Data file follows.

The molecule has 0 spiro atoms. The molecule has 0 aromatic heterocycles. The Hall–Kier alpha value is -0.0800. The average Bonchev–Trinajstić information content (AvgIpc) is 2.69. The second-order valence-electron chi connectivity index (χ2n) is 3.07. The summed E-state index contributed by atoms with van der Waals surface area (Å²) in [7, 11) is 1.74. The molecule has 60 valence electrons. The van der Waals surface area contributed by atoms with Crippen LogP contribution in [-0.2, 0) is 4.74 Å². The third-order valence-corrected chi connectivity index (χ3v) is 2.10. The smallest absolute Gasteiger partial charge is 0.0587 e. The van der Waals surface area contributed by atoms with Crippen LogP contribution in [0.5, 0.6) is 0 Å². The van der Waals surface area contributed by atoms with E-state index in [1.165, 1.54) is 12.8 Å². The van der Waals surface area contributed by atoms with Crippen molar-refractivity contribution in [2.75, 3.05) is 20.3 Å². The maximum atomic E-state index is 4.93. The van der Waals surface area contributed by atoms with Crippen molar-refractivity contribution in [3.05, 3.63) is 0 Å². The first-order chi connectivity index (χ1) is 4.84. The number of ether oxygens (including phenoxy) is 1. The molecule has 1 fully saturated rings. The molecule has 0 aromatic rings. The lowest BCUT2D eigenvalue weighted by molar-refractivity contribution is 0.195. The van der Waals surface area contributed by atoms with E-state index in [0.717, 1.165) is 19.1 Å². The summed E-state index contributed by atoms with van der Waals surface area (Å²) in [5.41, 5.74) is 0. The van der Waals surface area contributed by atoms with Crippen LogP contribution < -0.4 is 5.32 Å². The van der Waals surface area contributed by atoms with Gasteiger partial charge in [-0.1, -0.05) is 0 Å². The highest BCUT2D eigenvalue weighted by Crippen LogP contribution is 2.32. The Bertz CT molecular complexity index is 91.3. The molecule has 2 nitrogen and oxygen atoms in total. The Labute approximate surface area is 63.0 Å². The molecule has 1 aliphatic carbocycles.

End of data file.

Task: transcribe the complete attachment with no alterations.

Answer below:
The molecule has 0 spiro atoms. The molecule has 0 aromatic heterocycles. The Hall–Kier alpha value is -0.0800. The average Bonchev–Trinajstić information content (AvgIpc) is 2.69. The second-order valence-electron chi connectivity index (χ2n) is 3.07. The summed E-state index contributed by atoms with van der Waals surface area (Å²) in [7, 11) is 1.74. The molecule has 60 valence electrons. The van der Waals surface area contributed by atoms with Crippen LogP contribution in [-0.2, 0) is 4.74 Å². The third-order valence-corrected chi connectivity index (χ3v) is 2.10. The smallest absolute Gasteiger partial charge is 0.0587 e. The van der Waals surface area contributed by atoms with Crippen LogP contribution in [0.5, 0.6) is 0 Å². The van der Waals surface area contributed by atoms with E-state index in [1.165, 1.54) is 12.8 Å². The van der Waals surface area contributed by atoms with Crippen molar-refractivity contribution in [2.75, 3.05) is 20.3 Å². The maximum atomic E-state index is 4.93. The van der Waals surface area contributed by atoms with Crippen molar-refractivity contribution in [3.05, 3.63) is 0 Å². The first-order chi connectivity index (χ1) is 4.84. The number of ether oxygens (including phenoxy) is 1. The molecule has 1 fully saturated rings. The molecule has 0 aromatic rings. The lowest BCUT2D eigenvalue weighted by molar-refractivity contribution is 0.195. The van der Waals surface area contributed by atoms with E-state index in [0.717, 1.165) is 19.1 Å². The summed E-state index contributed by atoms with van der Waals surface area (Å²) in [5.41, 5.74) is 0. The van der Waals surface area contributed by atoms with Crippen LogP contribution < -0.4 is 5.32 Å². The van der Waals surface area contributed by atoms with Gasteiger partial charge in [-0.1, -0.05) is 0 Å². The highest BCUT2D eigenvalue weighted by Crippen LogP contribution is 2.32. The Bertz CT molecular complexity index is 91.3. The molecule has 2 nitrogen and oxygen atoms in total. The Labute approximate surface area is 63.0 Å². The molecule has 1 aliphatic carbocycles.